Fundraising, ROI and the mother of all health warnings…

Why for many, data around fundraising and ROI (Return on Investment) is thoroughly unpalatable….

When discussing a possible fundraising benchmarking project with my peers, it was clear that many people did not want to engage at all.

Maybe they had been burned before by well-meaning but misinformed leaders who had set them an unrealistic target based on an idea of what good looks like?

Maybe they recognise the huge diversity in factors which can make or break fundraising and believe that boiling these factors down to a single figure is too simplistic?

I completely understand their concerns and respect their decision not to participate.

Charities, like all businesses can be complicated beasts.  Extrapolating the correct information about exactly where money is being raised and spent is challenging for many reasons:

  • division of an individual fundraisers’ time (not necessarily equally) between different disciplines
  • where despite all best efforts, income cannot necessarily be classified as being from one source over another
  • where support staff are working alongside multiple fundraisers and employees from a range of disciplines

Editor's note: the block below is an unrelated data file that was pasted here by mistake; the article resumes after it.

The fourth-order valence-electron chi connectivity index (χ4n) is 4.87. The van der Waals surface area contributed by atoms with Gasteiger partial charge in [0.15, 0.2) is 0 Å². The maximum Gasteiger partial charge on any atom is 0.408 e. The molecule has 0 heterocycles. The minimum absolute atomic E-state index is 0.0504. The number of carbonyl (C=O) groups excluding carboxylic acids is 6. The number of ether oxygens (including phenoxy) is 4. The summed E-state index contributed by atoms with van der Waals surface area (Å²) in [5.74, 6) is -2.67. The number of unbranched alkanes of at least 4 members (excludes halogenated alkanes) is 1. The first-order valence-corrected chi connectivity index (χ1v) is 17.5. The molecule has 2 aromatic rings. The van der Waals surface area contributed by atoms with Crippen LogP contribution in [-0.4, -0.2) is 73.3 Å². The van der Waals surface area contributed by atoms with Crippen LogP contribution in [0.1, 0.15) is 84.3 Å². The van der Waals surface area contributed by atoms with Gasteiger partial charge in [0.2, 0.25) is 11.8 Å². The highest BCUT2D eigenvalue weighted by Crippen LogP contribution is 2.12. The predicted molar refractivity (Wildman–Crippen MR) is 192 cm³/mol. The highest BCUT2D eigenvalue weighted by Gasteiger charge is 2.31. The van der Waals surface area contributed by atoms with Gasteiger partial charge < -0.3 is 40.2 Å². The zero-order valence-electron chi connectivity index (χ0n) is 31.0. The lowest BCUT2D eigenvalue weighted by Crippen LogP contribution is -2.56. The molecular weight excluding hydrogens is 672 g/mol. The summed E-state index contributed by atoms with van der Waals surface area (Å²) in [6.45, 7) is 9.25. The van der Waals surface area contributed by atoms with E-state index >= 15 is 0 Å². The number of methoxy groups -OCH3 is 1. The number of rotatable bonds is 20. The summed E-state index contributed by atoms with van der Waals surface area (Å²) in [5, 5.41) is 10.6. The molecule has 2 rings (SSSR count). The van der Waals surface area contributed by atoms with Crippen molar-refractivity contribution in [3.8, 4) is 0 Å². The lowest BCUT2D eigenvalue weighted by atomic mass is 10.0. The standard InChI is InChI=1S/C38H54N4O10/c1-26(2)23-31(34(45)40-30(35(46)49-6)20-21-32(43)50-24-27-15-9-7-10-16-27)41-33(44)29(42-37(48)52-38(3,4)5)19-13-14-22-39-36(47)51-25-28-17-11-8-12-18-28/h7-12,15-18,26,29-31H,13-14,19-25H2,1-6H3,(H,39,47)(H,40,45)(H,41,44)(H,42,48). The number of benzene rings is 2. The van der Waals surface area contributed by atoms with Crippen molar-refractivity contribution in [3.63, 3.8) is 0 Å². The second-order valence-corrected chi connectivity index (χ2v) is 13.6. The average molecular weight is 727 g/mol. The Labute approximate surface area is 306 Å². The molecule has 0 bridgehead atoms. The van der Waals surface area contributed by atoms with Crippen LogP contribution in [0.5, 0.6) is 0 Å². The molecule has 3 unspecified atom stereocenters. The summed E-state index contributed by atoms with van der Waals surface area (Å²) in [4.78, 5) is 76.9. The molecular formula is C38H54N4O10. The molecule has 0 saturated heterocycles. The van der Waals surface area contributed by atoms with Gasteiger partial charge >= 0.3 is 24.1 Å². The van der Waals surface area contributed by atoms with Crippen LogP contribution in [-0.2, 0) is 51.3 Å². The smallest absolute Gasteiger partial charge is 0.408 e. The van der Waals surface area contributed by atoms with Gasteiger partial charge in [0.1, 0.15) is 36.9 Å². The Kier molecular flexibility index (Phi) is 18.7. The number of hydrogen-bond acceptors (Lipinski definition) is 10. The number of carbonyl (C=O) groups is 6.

• where fundraising staff are pulled away from direct fundraising tasks
  • where investment in a specific area takes many years to manifest

For large organisations, this task inevitably becomes harder.  Cross departmental working, layers of management based in multiple locations and fundraising as a team sport make measuring the origin of a gift and the money spent in order to achieve it almost impossible.

Whether we work for large or small organisations all of us are subject to our own definitions, subjective views and justifications for why we spend our time on the things we do.

The UK Fundraising Benchmarking 2019 report is available to download here.

I ask anyone reading this report to take the findings lightly and to use them alongside information about your own organisations.

It’s useful, but it’s not definitive.  It’s not perfect (it was never going to be) but it’s a start and we hope, the start of something bigger….

Thanks for reading,

Caroline

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